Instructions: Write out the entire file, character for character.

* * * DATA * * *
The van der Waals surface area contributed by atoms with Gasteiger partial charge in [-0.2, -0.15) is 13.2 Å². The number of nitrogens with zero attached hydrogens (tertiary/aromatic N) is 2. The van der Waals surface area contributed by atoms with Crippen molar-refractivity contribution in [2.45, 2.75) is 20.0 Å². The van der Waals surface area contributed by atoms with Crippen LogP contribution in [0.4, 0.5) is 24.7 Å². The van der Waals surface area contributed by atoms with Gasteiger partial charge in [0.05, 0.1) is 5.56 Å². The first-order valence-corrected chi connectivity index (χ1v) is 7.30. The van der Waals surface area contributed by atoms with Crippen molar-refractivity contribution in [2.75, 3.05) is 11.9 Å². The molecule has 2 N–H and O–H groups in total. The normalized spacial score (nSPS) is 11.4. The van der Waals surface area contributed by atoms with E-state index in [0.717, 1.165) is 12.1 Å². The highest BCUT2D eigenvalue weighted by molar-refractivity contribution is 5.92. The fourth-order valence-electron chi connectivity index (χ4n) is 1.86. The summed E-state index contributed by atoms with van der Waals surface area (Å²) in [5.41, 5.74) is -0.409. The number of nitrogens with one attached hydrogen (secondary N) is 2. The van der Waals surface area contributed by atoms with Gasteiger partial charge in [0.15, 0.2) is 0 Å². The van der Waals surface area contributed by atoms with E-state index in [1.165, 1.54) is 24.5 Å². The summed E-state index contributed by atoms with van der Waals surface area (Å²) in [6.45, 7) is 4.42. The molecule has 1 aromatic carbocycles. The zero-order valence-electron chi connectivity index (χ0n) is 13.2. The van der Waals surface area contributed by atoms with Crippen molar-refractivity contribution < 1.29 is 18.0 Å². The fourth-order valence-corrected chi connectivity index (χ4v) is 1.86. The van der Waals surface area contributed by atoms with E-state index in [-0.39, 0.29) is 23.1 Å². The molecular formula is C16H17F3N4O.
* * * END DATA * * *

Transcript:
The van der Waals surface area contributed by atoms with Gasteiger partial charge in [-0.2, -0.15) is 13.2 Å². The number of nitrogens with zero attached hydrogens (tertiary/aromatic N) is 2. The van der Waals surface area contributed by atoms with Crippen molar-refractivity contribution in [2.45, 2.75) is 20.0 Å². The van der Waals surface area contributed by atoms with Crippen LogP contribution in [0.4, 0.5) is 24.7 Å². The van der Waals surface area contributed by atoms with Gasteiger partial charge in [0.05, 0.1) is 5.56 Å². The first-order valence-corrected chi connectivity index (χ1v) is 7.30. The van der Waals surface area contributed by atoms with Crippen molar-refractivity contribution in [2.75, 3.05) is 11.9 Å². The molecule has 2 N–H and O–H groups in total. The normalized spacial score (nSPS) is 11.4. The van der Waals surface area contributed by atoms with E-state index in [0.717, 1.165) is 12.1 Å². The highest BCUT2D eigenvalue weighted by molar-refractivity contribution is 5.92. The fourth-order valence-electron chi connectivity index (χ4n) is 1.86. The summed E-state index contributed by atoms with van der Waals surface area (Å²) in [5.41, 5.74) is -0.409. The number of nitrogens with one attached hydrogen (secondary N) is 2. The van der Waals surface area contributed by atoms with Gasteiger partial charge in [0.15, 0.2) is 0 Å². The van der Waals surface area contributed by atoms with E-state index in [1.165, 1.54) is 24.5 Å². The summed E-state index contributed by atoms with van der Waals surface area (Å²) in [6.45, 7) is 4.42. The molecule has 1 aromatic carbocycles. The zero-order valence-electron chi connectivity index (χ0n) is 13.2. The van der Waals surface area contributed by atoms with Crippen molar-refractivity contribution < 1.29 is 18.0 Å². The fourth-order valence-corrected chi connectivity index (χ4v) is 1.86. The van der Waals surface area contributed by atoms with E-state index in [-0.39, 0.29) is 23.1 Å². The molecular formula is C16H17F3N4O.